Abstract The biggest data is brain imaging data, which waited for clinical use during the last three decades. Topographic data interpretation prevailed for the first two decades, and only during the last decade, connectivity or connectomics data began to be analyzed properly. Owing to topological data interpretation and timely introduction of likelihood method based on hierarchical generalized linear model, we now foresee the clinical use of personal connectomics for classification and prediction of disease prognosis for brain diseases without any clue by currently available diagnostic methods.
  6. Revisiting Abnormalities in Brain Network Architecture Underlying Autism Using Topology-Inspired Statistical Inference (2018)

    Sourabh Palande, Vipin Jose, Brandon Zielinski, Jeffrey Anderson, P. Thomas Fletcher, Bei Wang
    Abstract A large body of evidence relates autism with abnormal structural and functional brain connectivity. Structural covariance magnetic resonance imaging (scMRI) is a technique that maps brain regions with covarying gray matter densities across subjects. It provides a way to probe the anatomical structure underlying intrinsic connectivity networks (ICNs) through analysis of gray matter signal covariance. In this article, we apply topological data analysis in conjunction with scMRI to explore network-specific differences in the gray matter structure in subjects with autism versus age-, gender-, and IQ-matched controls. Specifically, we investigate topological differences in gray matter structure captured by structural correlation graphs derived from three ICNs strongly implicated in autism, namely the salience network, default mode network, and executive control network. By combining topological data analysis with statistical inference, our results provide evidence of statistically significant network-specific structural abnormalities in autism.
  7. MRI and Biomechanics Multidimensional Data Analysis Reveals R2 -R1ρ as an Early Predictor of Cartilage Lesion Progression in Knee Osteoarthritis (2017)

    Valentina Pedoia, Jenny Haefeli, Kazuhito Morioka, Hsiang-Ling Teng, Lorenzo Nardo, Richard B. Souza, Adam R. Ferguson, Sharmila Majumdar
    Abstract PURPOSE: To couple quantitative compositional MRI, gait analysis, and machine learning multidimensional data analysis to study osteoarthritis (OA). OA is a multifactorial disorder accompanied by biochemical and morphological changes in the articular cartilage, modulated by skeletal biomechanics and gait. While we can now acquire detailed information about the knee joint structure and function, we are not yet able to leverage the multifactorial factors for diagnosis and disease management of knee OA. MATERIALS AND METHODS: We mapped 178 subjects in a multidimensional space integrating: demographic, clinical information, gait kinematics and kinetics, cartilage compositional T1ρ and T2 and R2 -R1ρ (1/T2 -1/T1ρ ) acquired at 3T and whole-organ magnetic resonance imaging score morphological grading. Topological data analysis (TDA) and Kolmogorov-Smirnov test were adopted for data integration, analysis, and hypothesis generation. Regression models were used for hypothesis testing. RESULTS: The results of the TDA showed a network composed of three main patient subpopulations, thus potentially identifying new phenotypes. T2 and T1ρ values (T2 lateral femur P = 1.45*10-8 , T1ρ medial tibia P = 1.05*10-5 ), the presence of femoral cartilage defects (P = 0.0013), lesions in the meniscus body (P = 0.0035), and race (P = 2.44*10-4 ) were key markers in the subpopulation classification. Within one of the subpopulations we observed an association between the composite metric R2 -R1ρ and the longitudinal progression of cartilage lesions. CONCLUSION: The analysis presented demonstrates some of the complex multitissue biochemical and biomechanical interactions that define joint degeneration and OA using a multidimensional approach, and potentially indicates that R2 -R1ρ may be an imaging biomarker for early OA. LEVEL OF EVIDENCE: 3 Technical Efficacy: Stage 2 J. Magn. Reson. Imaging 2018;47:78-90.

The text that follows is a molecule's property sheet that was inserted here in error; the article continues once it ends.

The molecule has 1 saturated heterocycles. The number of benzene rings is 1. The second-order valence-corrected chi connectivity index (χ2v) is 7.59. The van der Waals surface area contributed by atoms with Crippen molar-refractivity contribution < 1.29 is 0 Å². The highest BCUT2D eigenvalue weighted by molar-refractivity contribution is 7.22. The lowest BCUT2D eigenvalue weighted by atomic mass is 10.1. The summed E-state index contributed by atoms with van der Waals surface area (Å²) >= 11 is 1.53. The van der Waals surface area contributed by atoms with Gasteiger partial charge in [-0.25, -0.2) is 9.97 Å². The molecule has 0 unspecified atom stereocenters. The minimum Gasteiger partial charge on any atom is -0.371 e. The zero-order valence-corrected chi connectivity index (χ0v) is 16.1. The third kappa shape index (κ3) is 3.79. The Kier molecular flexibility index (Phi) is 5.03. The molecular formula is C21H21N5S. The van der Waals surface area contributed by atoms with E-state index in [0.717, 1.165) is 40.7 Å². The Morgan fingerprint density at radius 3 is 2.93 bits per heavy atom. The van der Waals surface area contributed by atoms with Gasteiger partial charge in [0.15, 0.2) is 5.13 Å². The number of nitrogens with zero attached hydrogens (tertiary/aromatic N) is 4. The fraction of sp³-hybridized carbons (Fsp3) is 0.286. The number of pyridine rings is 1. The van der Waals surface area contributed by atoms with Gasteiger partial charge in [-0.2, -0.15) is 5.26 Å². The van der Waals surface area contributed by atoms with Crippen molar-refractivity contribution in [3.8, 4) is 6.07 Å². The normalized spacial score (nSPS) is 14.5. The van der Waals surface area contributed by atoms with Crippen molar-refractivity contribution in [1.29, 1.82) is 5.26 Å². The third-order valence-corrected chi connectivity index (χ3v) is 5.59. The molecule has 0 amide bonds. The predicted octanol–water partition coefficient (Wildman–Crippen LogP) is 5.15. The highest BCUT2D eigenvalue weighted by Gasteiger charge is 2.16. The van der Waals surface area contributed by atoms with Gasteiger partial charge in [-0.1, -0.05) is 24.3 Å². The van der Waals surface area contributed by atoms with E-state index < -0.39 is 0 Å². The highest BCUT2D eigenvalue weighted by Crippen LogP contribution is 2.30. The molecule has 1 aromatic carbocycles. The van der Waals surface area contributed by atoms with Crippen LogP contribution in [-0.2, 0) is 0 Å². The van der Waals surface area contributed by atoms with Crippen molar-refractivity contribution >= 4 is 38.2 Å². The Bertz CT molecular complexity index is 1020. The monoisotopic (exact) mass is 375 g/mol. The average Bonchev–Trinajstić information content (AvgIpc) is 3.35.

8. Topological Methods Reveal High and Low Functioning Neuro-Phenotypes Within Fragile X Syndrome (2014)

    David Romano, Monica Nicolau, Eve-Marie Quintin, Paul K. Mazaika, Amy A. Lightbody, Heather Cody Hazlett, Joseph Piven, Gunnar Carlsson, Allan L. Reiss
    Abstract Fragile X syndrome (FXS), due to mutations of the FMR1 gene, is the most common known inherited cause of developmental disability as well as the most common single-gene risk factor for autism. Our goal was to examine variation in brain structure in FXS with topological data analysis (TDA), and to assess how such variation is associated with measures of IQ and autism-related behaviors. To this end, we analyzed imaging and behavioral data from young boys (n = 52; aged 1.57–4.15 years) diagnosed with FXS. Application of topological methods to structural MRI data revealed two large subgroups within the study population. Comparison of these subgroups showed significant between-subgroup neuroanatomical differences similar to those previously reported to distinguish children with FXS from typically developing controls (e.g., enlarged caudate). In addition to neuroanatomy, the groups showed significant differences in IQ and autism severity scores. These results suggest that despite arising from a single gene mutation, FXS may encompass two biologically, and clinically separable phenotypes. In addition, these findings underscore the potential of TDA as a powerful tool in the search for biological phenotypes of neuropsychiatric disorders. Hum Brain Mapp 35:4904–4915, 2014. © 2014 Wiley Periodicals, Inc.